As the world has come skidding into a period when just about every industry from travel to tartan-making is wondering what the future holds, and whether we’ll all be busking for loose change this time next year, Mr & Mrs Smith chose to conduct a good ol’ probe of the travel industry as it stands at the moment, in the hope of putting together a picture of what the terrain looks like for 2009.
Earlier this week, we teamed up with trend-spotting designer Ilse Crawford and the web-savvy travel-networkers at Dopplr, to host ‘Future Forum’ – an excuse to have a massive swanky breakfast at Kettner’s restaurant an in-depth discussions of trends in hotel design, travel online, and the economic impact on consumer travel.
It was – and, yeah, we would say this – a fascinating event. Ilse, (who has not only done an amazing job designing Kettner’s but also some of Smith’s fave hotels: The Olde Bell and Soho House), offered up an inspiring explanation of her philosophy of design. The key to a successful interior, she says, is paring back design elements to embody the core values of the brand, the building’s environment and its history. Kettner’s is the perfect example of this philosophy in action – StudioIlse’s redesign shakes off the recent Pizza-Express past of the building and takes the décor right back to its roots among the wood-pannelled drawing rooms of Soho theatreland. (Ilse also let slip that she’s currently working on a boutique b&b in Stockholm, and may have something up her sleeve in Budapest.)
In our series of insider interviews with hoteliers, we caught up with Philip Truelove (what a name!) – GM at Bob de Niro’s super-cool hangout, The Greenwich Hotel in New York – to find out what makes him tick and reveal some behind-the-scenes goings-on (You lookin’ at me?). The Greenwich is located in – clue’s in the name folks – Greenwich Village, just north of TriBeCa, and is one of Mr & Mrs Smith’s favourite New York boutique hotels.
Introduce yourself to our captive audience: tell us who you are, where you are, and what you do…
My background is influenced by a multitude of countries: I was born in Sri Lanka, educated in Europe and, as well as working in both London and Paris, have worked in three major US cities – Washington DC, Los Angeles and, of course, New York. I have owned an Inn on an island in Maine for the last 13 years and am General Manager at the Greenwich Hotel, New York.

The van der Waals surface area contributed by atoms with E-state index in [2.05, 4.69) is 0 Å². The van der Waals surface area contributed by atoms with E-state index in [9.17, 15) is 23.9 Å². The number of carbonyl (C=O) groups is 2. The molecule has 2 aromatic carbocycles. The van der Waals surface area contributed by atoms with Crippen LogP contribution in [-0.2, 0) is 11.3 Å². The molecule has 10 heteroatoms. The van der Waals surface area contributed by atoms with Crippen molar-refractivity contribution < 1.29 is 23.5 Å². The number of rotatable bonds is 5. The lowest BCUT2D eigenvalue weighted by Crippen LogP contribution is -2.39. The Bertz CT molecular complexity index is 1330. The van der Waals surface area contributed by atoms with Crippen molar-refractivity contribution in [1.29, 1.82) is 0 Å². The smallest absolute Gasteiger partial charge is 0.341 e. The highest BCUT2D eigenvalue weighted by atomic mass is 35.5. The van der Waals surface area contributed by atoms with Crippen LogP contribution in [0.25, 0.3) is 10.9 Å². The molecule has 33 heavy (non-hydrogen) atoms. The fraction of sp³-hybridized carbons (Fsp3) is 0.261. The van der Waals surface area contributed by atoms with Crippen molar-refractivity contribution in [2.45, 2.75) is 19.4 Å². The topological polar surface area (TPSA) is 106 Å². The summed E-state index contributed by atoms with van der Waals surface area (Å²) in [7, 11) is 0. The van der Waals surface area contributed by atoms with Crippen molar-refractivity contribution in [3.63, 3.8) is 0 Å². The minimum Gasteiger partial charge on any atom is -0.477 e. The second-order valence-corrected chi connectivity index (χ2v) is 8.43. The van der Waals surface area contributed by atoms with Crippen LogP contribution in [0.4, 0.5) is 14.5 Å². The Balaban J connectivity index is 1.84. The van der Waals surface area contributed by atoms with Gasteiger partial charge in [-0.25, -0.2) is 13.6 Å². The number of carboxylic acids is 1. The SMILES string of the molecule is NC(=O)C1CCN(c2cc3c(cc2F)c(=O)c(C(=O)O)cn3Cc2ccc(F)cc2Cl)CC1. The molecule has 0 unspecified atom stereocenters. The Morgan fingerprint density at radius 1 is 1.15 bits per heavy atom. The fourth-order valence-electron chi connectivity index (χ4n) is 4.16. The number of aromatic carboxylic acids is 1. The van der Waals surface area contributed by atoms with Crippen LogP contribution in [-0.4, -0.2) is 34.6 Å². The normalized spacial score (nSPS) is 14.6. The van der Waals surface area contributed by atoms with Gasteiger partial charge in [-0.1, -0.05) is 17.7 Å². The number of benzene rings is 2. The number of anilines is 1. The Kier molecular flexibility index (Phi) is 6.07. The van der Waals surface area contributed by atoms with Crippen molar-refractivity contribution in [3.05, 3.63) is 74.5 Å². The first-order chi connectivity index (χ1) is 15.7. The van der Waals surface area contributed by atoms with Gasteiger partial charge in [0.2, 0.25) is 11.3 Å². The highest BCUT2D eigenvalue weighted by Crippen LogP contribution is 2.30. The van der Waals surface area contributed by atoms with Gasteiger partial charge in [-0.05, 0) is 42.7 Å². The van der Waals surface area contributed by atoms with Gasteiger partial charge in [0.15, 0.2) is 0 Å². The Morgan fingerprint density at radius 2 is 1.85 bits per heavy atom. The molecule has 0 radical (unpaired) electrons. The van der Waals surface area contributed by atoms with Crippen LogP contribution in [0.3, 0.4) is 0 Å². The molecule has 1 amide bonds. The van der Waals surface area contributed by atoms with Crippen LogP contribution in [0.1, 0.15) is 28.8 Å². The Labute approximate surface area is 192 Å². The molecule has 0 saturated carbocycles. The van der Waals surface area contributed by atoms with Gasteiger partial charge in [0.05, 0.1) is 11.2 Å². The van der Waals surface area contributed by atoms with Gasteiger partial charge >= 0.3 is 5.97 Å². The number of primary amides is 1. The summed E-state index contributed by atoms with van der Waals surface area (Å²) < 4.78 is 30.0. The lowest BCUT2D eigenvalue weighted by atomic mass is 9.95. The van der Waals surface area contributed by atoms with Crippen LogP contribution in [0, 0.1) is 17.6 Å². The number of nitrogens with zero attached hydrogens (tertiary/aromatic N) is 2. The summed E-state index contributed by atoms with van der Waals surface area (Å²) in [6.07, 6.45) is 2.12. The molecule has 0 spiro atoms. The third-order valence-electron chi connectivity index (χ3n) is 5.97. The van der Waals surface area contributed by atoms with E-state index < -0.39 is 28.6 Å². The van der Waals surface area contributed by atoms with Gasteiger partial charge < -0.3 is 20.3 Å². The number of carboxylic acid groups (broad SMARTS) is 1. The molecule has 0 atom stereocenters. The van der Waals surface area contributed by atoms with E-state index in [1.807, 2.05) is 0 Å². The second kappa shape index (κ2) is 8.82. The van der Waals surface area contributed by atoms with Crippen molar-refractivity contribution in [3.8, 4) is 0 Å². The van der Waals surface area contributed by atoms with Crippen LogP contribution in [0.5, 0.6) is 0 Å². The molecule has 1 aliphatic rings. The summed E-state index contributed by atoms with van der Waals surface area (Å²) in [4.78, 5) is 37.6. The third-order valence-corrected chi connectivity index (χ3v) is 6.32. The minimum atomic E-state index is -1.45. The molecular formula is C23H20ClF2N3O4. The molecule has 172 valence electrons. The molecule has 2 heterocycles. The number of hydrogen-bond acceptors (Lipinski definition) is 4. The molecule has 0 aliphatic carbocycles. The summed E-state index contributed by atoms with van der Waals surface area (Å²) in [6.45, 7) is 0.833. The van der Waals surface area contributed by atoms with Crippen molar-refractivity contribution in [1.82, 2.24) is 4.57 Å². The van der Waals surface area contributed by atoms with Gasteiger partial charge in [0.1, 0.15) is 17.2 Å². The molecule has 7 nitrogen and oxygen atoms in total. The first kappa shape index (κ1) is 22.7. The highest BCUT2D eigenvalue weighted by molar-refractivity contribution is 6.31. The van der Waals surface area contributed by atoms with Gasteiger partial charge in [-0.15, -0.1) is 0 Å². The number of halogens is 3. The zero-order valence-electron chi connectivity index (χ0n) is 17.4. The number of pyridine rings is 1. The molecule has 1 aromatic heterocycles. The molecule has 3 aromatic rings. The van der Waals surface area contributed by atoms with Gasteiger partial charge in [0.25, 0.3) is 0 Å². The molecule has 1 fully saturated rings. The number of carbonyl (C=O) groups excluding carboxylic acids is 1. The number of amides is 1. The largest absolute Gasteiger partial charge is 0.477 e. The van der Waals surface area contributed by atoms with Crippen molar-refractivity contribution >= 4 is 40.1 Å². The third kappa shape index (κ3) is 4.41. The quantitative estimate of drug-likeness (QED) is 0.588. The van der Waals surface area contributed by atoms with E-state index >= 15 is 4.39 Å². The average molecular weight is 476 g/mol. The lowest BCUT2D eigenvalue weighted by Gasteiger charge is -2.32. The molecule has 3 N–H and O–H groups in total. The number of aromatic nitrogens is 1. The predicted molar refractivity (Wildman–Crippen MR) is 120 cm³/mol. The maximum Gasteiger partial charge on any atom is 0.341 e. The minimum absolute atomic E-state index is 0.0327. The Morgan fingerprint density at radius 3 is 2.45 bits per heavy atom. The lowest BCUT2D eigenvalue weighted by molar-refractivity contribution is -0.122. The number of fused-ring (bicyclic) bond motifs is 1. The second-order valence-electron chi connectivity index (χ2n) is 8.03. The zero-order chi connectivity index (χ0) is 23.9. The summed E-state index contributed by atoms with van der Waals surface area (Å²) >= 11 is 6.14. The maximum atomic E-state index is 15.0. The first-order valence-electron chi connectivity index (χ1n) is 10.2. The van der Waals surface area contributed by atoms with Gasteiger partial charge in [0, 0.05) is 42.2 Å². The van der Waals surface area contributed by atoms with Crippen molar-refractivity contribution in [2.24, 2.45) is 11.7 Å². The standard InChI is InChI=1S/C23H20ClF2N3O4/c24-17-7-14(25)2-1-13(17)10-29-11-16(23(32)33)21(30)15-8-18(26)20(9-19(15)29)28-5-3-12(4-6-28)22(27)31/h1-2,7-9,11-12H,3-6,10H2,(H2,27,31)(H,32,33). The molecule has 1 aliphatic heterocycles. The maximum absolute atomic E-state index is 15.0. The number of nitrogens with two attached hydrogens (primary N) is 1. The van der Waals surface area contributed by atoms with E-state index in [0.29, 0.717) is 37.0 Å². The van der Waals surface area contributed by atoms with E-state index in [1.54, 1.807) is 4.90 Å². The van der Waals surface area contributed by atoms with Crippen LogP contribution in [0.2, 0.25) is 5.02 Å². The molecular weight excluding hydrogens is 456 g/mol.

What makes the Greenwich Hotel so special? How would you describe its style?
Sorry British Smith-types (‘BritSmiths’?). This one’s not for you. Please look away now. Check out this quirky hotel in Soho or something. Just stay out of our hair for a minute. All the Brits gone?
Right, then. Gather round and pay attention. Amber, who’s the queen of the Smith membership, er, queendom, has asked me to pen a quick psst* to our friends in the States. So: if you’re based in the US, have the faintest whiff of interest in what Mr & Mrs Smith are up to, and can spare three nights to spend on a luxury vacation in Mexico, then this may be just what you’re after…
As one part of the two-man band that is Mr & Mrs Smith’s Hotel Collections Team, it’s my job to make sure that we uncover the Smithiest gems a city has to offer, even if we’ve been there before, and even if we already feature the finest. First and foremost, this means my agenda is filled with beautiful boutique hotels in Barcelona, such as Hotel Omm, Prestige Paseo de Gracia, Grand Hotel Central, Hotel Neri and, soon to feature in the Smith collection, Hotel Murmuri.
The holidays are bearing down with freight-train inevitability so naturally, I’ve been thinking about food. My national origins call for turkey-gobbling in November, but here in Ibiza the sun is still shining and the emphasis is on fresh, organic food. Our neighbours have orange trees sporting fruit the size of softballs, a few late figs are ripening and my daily run takes me past fields of flowering potato plants and rows of ruby red peppers.
If you’ve a taste for luxury boutique hotels and a minute to spare, then we’d really be quite obsequiously grateful if you filled in our travel trends survey. We know there’s nothing more annoying than visiting a website for the first time only to be assailed with pop-up opinion polls and feedback demands, or to have your dinner interrupted by the chap from Gallup wanting to know whether you reckon the nation’s going to hell in a hand-basket, so we promise that it won’t last longer than you can hold your breath underwater.*